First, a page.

Book Review: The Lost Girls of Paris by Pam Jenoff

I read the audio version of The Lost Girls of Paris, having first been intrigued by the book when it came out. Perhaps I was a little reluctant to read about female agents dropped into France during the war, as I knew many fell straight into enemy hands only to be tortured and killed. The title of the book offers no consolation but trialling the first few minutes of the audiobook, I found I was immediately hooked.

It’s New York in 1946, and Grace Healey is on her way to work after a tumble in the sack with an old friend of her late husband. She’d bumped into Mark on the street, had too much to drink, etc. etc. and now she feels a little ashamed of herself. She feels scruffy in yesterday’s clothes and is running late. Near Grand Central Station, she comes across the aftermath of an accident – a woman hit by a car and killed, a sobering moment for sure. Determined to clean herself up in the station bathroom, Grace discovers an abandoned suitcase and takes a peek inside to look for the owner’s identity. There are no obvious clues, but tucked within is a packet of photographs showing women in uniform.

The sight of the photos does something to Grace and before she knows it, she’s stuffed them into her handbag before hurrying off to work. Planning to return them later, events conspire against her. Grace learns the photos belonged to the dead woman, Eleanor Trigg, a former British secret service officer in charge of women agents sent to France. She becomes determined to find out what Trigg was doing in New York and the significance of the photos. Slowly, the story of the women agents who lost their lives in the build-up towards D-Day unfolds.

The novel is told partly from Grace’s point of view, with her developing and bumpy relationship with Mark as a back story. We also have the narrative voice of Eleanor Trigg herself, a former Polish refugee, with indispensable skills at the conference table at SOE headquarters. When male agents keep getting captured in France, Eleanor points out that they are too easily spotted in a country where nearly all the younger men have been sent to camps as either POWs or for work. She suggests sending women. The idea seems shocking at first, but before long, Eleanor finds herself in charge of their recruitment and supervision.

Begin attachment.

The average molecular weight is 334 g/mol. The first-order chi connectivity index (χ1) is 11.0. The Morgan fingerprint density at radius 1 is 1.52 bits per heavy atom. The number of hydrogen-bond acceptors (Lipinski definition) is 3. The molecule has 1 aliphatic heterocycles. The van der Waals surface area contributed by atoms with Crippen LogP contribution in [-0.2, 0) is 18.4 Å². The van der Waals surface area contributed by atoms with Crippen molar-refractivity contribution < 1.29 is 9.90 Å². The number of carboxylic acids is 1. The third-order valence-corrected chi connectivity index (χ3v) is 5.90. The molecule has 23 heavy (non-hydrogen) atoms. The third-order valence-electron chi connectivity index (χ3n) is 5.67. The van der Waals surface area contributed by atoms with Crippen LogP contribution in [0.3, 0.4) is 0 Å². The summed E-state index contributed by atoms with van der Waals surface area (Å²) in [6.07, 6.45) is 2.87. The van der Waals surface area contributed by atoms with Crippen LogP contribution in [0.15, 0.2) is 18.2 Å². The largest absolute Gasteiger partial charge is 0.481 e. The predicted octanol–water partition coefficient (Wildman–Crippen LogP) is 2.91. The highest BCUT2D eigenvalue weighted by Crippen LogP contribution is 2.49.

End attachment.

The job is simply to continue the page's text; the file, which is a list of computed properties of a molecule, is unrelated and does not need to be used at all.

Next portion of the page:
The third narrator is Marie, noticed on a train reading Baudelaire in the original French and offered an interview. Marie is just scraping by, trying to maintain payments on her London home, her husband having decamped for South America and leaving her with a young daughter, now in the care of an aunt. It’s hard to imagine why Marie would be a good agent, apart from the faultless French, as she’s always asking questions and struggles with the training. Only her rapport with Josie, a former street kid with plenty of nous and well-honed survival skills, keeps Marie going. We follow Marie through her first missions in France as a radio operator, her friendships with fellow agents, particularly the gruff young man in charge of operations.

The story keeps you on the edge of your seat, with the Allied invasion looming, the liberation of France can’t be far away. But this only adds to the risks Marie and co must take, sabotaging the enemy’s potential to fight back and that will mean reprisals. Meanwhile, Grace struggles to learn more about Eleanor and the women agents who failed to return after the war. No one knows what happened to them, they just disappeared.

I enjoyed the characters of Marie, Eleanor and especially Grace, who is still coming to terms with being a war widow, but is determined to forge an independent life for herself in New York, rather than relying on her comfortably off parents. There are some interesting minor characters – I particularly enjoyed Grace’s boss, an overworked solicitor advocating for recently arrived immigrants. The writing however was a little overwrought at times when I felt the events of the story often spoke for themselves. This was a little disappointing as this is such a story worth telling. Still, the narration of the audiobook made it all whizz by and the ending was reasonably satisfying. A three out of five read from me.

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